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Still Life with Watermelon

ca. 1830-1840
Origin: America, New England
21 3/4"x 22 7/8"
Paint on velvet
Museum Purchase
Acc. No. 1957.403.2
A stenciled composition of fruits in a basket set on a fringed mat. A large, cut watermelon dominates the composition; other fruits include pears, peaches, grapes, cherries, berries, and another melon. The basket is horizontally bound by three striped bands. The two sides and upper edge of the composition are all edged with a sawtooth border.
Label:One of only a few theorems known to have been executed by a male artist, this piece, which derives from the same source as another in the museum’s collection, indicates that the pastime of painting on velvet was not limited to school girls. Along with one other example, located at the National Gallery of Art in Washington D.C., it bears the stamped name William Stearns.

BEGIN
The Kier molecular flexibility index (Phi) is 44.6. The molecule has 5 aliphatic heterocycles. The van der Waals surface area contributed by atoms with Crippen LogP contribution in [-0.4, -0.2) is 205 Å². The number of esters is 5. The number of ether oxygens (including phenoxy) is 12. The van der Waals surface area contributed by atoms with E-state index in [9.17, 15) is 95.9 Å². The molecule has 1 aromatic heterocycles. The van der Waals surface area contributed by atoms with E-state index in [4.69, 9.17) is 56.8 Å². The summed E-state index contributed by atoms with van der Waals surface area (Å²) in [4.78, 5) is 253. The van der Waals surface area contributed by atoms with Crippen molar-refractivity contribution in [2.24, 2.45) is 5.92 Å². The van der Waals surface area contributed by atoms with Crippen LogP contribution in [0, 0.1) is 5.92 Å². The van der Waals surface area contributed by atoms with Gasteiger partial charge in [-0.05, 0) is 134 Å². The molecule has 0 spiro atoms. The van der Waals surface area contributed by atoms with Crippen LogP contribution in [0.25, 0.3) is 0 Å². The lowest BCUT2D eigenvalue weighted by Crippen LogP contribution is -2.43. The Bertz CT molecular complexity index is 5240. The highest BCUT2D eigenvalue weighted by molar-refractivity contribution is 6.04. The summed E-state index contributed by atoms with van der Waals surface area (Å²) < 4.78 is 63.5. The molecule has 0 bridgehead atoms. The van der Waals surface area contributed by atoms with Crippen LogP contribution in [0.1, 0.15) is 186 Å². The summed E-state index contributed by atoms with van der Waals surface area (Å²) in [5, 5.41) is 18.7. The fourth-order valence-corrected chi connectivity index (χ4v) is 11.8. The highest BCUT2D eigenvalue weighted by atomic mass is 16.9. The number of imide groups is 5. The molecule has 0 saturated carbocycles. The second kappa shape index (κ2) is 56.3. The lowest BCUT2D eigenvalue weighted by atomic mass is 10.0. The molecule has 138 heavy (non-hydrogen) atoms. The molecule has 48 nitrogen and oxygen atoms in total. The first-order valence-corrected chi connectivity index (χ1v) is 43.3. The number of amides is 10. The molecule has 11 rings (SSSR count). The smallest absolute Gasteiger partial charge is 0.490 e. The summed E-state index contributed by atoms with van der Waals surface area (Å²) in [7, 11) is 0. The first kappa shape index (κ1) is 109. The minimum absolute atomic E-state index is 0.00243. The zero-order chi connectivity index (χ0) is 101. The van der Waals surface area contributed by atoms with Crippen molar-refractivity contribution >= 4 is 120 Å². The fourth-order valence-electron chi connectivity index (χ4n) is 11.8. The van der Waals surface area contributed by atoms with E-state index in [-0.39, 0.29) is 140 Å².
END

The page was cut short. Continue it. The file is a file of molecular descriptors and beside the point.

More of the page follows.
William Stearns is believed to have been the son of Isaac and Susannah Stearns of Mansfield, Massachusetts. Born in 1808, he was known for his calligraphic drawings in the 1820s, and he is recorded as having “died a painter” in 1845. In 1835, William married Nancy Hicks Walker of Dighton, Massachusetts, and together they had six children. Their oldest, also named William, grew up to have a successful painting and paper hanging business, a trade he likely learned from his father.

Mark(s):Stamped beneath the basket is "PAINTED BY/WILLIAM STEARNS".